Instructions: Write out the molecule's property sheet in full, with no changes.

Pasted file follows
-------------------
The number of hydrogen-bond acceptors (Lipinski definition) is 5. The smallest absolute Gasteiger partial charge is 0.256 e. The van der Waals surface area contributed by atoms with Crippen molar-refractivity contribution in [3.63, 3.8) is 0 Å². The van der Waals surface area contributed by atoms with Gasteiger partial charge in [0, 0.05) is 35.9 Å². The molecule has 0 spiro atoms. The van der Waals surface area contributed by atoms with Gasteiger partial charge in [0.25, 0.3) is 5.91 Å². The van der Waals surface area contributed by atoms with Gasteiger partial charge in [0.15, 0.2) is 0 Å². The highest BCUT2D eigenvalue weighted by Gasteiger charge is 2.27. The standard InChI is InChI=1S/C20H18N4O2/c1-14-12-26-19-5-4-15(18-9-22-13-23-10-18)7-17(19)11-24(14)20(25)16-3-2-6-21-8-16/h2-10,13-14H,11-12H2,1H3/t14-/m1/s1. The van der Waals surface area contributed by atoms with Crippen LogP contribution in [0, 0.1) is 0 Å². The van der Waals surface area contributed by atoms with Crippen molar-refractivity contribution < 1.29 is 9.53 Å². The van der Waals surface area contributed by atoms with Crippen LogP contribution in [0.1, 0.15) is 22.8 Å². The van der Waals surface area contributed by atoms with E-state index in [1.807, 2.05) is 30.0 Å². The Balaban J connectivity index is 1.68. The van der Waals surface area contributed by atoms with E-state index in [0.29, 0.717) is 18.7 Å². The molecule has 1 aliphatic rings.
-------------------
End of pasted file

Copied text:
The number of hydrogen-bond acceptors (Lipinski definition) is 5. The smallest absolute Gasteiger partial charge is 0.256 e. The van der Waals surface area contributed by atoms with Crippen molar-refractivity contribution in [3.63, 3.8) is 0 Å². The van der Waals surface area contributed by atoms with Gasteiger partial charge in [0, 0.05) is 35.9 Å². The molecule has 0 spiro atoms. The van der Waals surface area contributed by atoms with Gasteiger partial charge in [0.25, 0.3) is 5.91 Å². The van der Waals surface area contributed by atoms with Gasteiger partial charge in [0.15, 0.2) is 0 Å². The highest BCUT2D eigenvalue weighted by Gasteiger charge is 2.27. The standard InChI is InChI=1S/C20H18N4O2/c1-14-12-26-19-5-4-15(18-9-22-13-23-10-18)7-17(19)11-24(14)20(25)16-3-2-6-21-8-16/h2-10,13-14H,11-12H2,1H3/t14-/m1/s1. The van der Waals surface area contributed by atoms with Crippen LogP contribution in [0, 0.1) is 0 Å². The van der Waals surface area contributed by atoms with Crippen molar-refractivity contribution < 1.29 is 9.53 Å². The van der Waals surface area contributed by atoms with Crippen LogP contribution in [0.1, 0.15) is 22.8 Å². The van der Waals surface area contributed by atoms with E-state index in [1.807, 2.05) is 30.0 Å². The Balaban J connectivity index is 1.68. The van der Waals surface area contributed by atoms with E-state index in [0.29, 0.717) is 18.7 Å². The molecule has 1 aliphatic rings.